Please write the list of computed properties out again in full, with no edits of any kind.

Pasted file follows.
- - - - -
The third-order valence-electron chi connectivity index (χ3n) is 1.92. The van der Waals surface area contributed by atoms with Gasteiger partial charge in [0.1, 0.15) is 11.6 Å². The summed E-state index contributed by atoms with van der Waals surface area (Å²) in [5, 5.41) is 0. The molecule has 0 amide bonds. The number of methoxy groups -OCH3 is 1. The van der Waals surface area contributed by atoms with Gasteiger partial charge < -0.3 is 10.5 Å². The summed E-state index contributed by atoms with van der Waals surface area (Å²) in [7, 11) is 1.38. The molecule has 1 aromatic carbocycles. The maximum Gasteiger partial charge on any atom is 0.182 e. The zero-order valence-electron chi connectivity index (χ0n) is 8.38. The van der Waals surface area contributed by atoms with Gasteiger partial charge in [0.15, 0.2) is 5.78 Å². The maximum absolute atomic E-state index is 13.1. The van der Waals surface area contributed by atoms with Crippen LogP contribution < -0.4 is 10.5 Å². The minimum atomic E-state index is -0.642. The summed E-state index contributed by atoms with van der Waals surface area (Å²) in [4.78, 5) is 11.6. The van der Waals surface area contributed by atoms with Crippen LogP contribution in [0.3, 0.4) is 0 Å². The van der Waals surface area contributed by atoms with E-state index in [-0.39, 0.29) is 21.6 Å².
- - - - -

The third-order valence-electron chi connectivity index (χ3n) is 1.92. The van der Waals surface area contributed by atoms with Gasteiger partial charge in [0.1, 0.15) is 11.6 Å². The summed E-state index contributed by atoms with van der Waals surface area (Å²) in [5, 5.41) is 0. The molecule has 0 amide bonds. The number of methoxy groups -OCH3 is 1. The van der Waals surface area contributed by atoms with Gasteiger partial charge < -0.3 is 10.5 Å². The summed E-state index contributed by atoms with van der Waals surface area (Å²) in [7, 11) is 1.38. The molecule has 1 aromatic carbocycles. The maximum Gasteiger partial charge on any atom is 0.182 e. The zero-order valence-electron chi connectivity index (χ0n) is 8.38. The van der Waals surface area contributed by atoms with Gasteiger partial charge in [0.15, 0.2) is 5.78 Å². The maximum absolute atomic E-state index is 13.1. The van der Waals surface area contributed by atoms with Crippen LogP contribution < -0.4 is 10.5 Å². The minimum atomic E-state index is -0.642. The summed E-state index contributed by atoms with van der Waals surface area (Å²) in [4.78, 5) is 11.6. The van der Waals surface area contributed by atoms with Crippen LogP contribution in [0.3, 0.4) is 0 Å². The van der Waals surface area contributed by atoms with E-state index in [-0.39, 0.29) is 21.6 Å².